Fill your bowl to the brim
and it will spill.
Keep sharpening your knife
and it will blunt.
Chase after money and security
and your heart will never unclench.
Care about people’s approval
and you will be their prisoner.
Do your work, then step back.
The only path to serenity.
(Tao Te Ching, chapter 9, translation by Stephen Mitchell)
Yesterday, Lao Tzu called it the supreme good. It is being content to be simply yourself; and not comparing or competing with others. He gave us six different ways in which we can practice true contentment.
Today, he lists four ways that we demonstrate we are anything but content, with our simple and ordinary lives. Consider these the antithesis to yesterday’s six ways.
How are we to be content? It comes when we realize when enough is enough. If we knew when to stop, then we could avoid danger. We know better than to fill our bowl to the brim. Don’t we? Or, do we think this only applies to a physical bowl? When it comes to living, do we just keep filling and filling? And then wonder to our dismay, why it spills? Why do we keep sharpening our knives, to the point of blunting them? There is a very real connection, here, with yin and yang, the way things are. You can’t keep filling without emptying. You can’t keep sharpening without blunting. If you don’t spend some time emptying, you will over-fill. Emptying always follows filling. And filling always follows emptying. Learn to know when you should be filling and when you should be emptying. There is a time for sharpening that knife; and a time to use it, to blunt it. If you only ever sharpen, the results are the same as if you never sharpened. Know when enough is enough.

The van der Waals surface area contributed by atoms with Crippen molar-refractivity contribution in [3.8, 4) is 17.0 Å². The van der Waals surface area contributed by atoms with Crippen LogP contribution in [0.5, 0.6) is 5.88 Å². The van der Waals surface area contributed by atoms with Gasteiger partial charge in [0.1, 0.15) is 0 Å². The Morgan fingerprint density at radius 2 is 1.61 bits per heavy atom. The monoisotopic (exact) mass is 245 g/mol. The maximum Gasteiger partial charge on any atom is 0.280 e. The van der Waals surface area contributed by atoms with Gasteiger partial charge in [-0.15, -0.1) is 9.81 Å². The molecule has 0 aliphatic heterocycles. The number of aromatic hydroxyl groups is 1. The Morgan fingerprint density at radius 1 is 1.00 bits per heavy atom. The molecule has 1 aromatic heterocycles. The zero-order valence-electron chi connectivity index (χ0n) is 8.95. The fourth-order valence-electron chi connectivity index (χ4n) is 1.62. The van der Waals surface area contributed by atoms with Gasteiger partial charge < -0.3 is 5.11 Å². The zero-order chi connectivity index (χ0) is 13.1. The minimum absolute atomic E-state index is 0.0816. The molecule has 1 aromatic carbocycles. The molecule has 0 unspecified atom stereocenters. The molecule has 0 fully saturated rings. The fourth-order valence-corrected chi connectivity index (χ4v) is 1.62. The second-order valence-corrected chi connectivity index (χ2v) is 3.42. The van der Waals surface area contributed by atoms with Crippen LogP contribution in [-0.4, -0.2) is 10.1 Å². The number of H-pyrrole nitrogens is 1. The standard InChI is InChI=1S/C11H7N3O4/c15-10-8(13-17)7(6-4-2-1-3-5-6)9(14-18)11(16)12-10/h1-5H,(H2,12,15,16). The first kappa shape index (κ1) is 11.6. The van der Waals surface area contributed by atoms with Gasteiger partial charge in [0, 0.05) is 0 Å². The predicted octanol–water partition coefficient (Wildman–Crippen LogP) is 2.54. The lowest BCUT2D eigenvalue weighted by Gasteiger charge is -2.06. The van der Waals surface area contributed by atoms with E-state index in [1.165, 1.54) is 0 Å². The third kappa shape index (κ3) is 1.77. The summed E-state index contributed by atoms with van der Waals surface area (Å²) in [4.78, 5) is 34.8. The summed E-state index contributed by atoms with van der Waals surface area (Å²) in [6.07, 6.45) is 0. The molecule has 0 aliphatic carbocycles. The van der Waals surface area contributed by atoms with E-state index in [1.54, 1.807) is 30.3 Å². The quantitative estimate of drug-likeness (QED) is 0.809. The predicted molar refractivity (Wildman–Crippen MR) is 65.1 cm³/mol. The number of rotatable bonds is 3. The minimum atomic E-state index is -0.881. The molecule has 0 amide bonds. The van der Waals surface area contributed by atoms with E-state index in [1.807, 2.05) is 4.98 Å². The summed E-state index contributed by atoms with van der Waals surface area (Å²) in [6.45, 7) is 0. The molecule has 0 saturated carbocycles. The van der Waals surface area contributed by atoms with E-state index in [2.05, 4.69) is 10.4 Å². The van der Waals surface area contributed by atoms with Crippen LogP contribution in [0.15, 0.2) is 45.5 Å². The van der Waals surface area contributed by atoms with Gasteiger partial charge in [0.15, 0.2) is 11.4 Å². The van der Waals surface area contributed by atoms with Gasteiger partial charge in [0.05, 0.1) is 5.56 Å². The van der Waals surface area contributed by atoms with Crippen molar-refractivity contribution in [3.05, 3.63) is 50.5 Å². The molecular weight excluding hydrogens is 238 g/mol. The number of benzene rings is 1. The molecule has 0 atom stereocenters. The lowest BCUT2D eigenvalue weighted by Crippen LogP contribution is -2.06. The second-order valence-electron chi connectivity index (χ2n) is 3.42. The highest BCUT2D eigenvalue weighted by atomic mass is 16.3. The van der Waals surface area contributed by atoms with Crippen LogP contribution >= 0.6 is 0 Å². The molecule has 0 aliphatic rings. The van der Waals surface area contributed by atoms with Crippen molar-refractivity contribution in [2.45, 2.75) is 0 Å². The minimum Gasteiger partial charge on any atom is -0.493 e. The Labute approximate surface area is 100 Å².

If there were one way to describe how many people choose to live their lives, it would be a lifelong chase after money and security. Some may take offense when I say that it is a choice. But, seriously, you do have a choice. You can choose to stop chasing. And it would be good for you to do it sooner, rather than later. Because, until you do, your heart will never unclench. Oh, I know, I know, you know exactly what you are doing. You have this down to a science. Just a few more years, and you will have what you are chasing after. You have my best wishes. I hope you live to enjoy it. Really, I do. I just know too many who never know when enough is enough. Whose hearts never do unclench. Meanwhile, their life here and now is filled with hope and fear for the future; instead of being content to be present.
Perhaps that is why we are always comparing and competing with others. Caring about their approval. We set ourselves up to be their prisoner. It is no way to live.
This is so very different from what Lao Tzu, in yesterday’s chapter, called the supreme good. Today he calls it the only path to serenity. And it isn’t serenity in some far off sweet by and by. It is serenity, here and now, and forever. The Tao is eternally present. If we want to be in harmony with it, then there is only one way. Do your work, and then step back. Know when to stop. Know when enough is enough. Realize you already have everything you need for true contentment, right here, right now. Do your work, yes. Because you will always have work to do. But then take that step back.
Taking a step back is the best advice I could give anyone. It has become my daily practice. I, too, used to think I needed to be always moving forward. But I have found when I am content to stay behind, I get ahead.